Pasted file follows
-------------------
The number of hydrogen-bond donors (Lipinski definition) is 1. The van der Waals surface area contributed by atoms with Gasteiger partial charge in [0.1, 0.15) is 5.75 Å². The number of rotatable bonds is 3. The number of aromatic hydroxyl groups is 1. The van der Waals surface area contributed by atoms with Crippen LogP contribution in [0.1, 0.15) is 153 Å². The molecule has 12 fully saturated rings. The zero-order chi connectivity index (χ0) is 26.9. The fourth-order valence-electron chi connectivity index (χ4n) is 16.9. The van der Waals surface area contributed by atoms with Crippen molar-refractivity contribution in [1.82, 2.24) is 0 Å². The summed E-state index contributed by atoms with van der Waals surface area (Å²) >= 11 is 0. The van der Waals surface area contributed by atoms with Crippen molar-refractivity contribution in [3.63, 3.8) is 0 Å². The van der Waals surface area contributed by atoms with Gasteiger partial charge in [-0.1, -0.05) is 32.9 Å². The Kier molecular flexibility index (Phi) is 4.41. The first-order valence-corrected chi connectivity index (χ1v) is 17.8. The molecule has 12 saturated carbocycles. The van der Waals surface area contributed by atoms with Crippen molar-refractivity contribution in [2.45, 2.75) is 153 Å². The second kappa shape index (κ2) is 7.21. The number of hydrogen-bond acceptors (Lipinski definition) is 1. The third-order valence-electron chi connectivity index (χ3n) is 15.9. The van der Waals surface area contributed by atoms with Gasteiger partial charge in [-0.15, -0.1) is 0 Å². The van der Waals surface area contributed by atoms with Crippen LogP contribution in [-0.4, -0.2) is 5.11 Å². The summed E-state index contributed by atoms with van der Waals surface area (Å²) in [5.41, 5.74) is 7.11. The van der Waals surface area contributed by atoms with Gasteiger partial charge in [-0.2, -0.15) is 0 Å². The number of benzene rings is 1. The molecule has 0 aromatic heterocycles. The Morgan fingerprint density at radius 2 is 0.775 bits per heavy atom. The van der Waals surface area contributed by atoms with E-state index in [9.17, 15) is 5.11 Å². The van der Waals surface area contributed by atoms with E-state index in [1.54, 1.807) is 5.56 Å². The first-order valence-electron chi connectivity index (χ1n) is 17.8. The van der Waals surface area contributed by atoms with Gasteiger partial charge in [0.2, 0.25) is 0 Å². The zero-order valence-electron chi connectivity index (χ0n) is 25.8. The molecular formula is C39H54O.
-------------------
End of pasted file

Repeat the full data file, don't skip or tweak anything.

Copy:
The number of hydrogen-bond donors (Lipinski definition) is 1. The van der Waals surface area contributed by atoms with Gasteiger partial charge in [0.1, 0.15) is 5.75 Å². The number of rotatable bonds is 3. The number of aromatic hydroxyl groups is 1. The van der Waals surface area contributed by atoms with Crippen LogP contribution in [0.1, 0.15) is 153 Å². The molecule has 12 fully saturated rings. The zero-order chi connectivity index (χ0) is 26.9. The fourth-order valence-electron chi connectivity index (χ4n) is 16.9. The van der Waals surface area contributed by atoms with Crippen molar-refractivity contribution in [1.82, 2.24) is 0 Å². The summed E-state index contributed by atoms with van der Waals surface area (Å²) >= 11 is 0. The van der Waals surface area contributed by atoms with Crippen molar-refractivity contribution in [3.63, 3.8) is 0 Å². The van der Waals surface area contributed by atoms with Gasteiger partial charge in [-0.1, -0.05) is 32.9 Å². The Kier molecular flexibility index (Phi) is 4.41. The first-order valence-corrected chi connectivity index (χ1v) is 17.8. The molecule has 12 saturated carbocycles. The van der Waals surface area contributed by atoms with Crippen molar-refractivity contribution in [2.45, 2.75) is 153 Å². The second kappa shape index (κ2) is 7.21. The number of hydrogen-bond acceptors (Lipinski definition) is 1. The third-order valence-electron chi connectivity index (χ3n) is 15.9. The van der Waals surface area contributed by atoms with Gasteiger partial charge in [-0.15, -0.1) is 0 Å². The van der Waals surface area contributed by atoms with Crippen LogP contribution in [-0.4, -0.2) is 5.11 Å². The summed E-state index contributed by atoms with van der Waals surface area (Å²) in [5.41, 5.74) is 7.11. The van der Waals surface area contributed by atoms with Gasteiger partial charge in [-0.2, -0.15) is 0 Å². The number of benzene rings is 1. The molecule has 0 aromatic heterocycles. The Morgan fingerprint density at radius 2 is 0.775 bits per heavy atom. The van der Waals surface area contributed by atoms with E-state index in [9.17, 15) is 5.11 Å². The van der Waals surface area contributed by atoms with E-state index in [1.54, 1.807) is 5.56 Å². The first-order valence-electron chi connectivity index (χ1n) is 17.8. The van der Waals surface area contributed by atoms with Gasteiger partial charge in [0.2, 0.25) is 0 Å². The zero-order valence-electron chi connectivity index (χ0n) is 25.8. The molecular formula is C39H54O.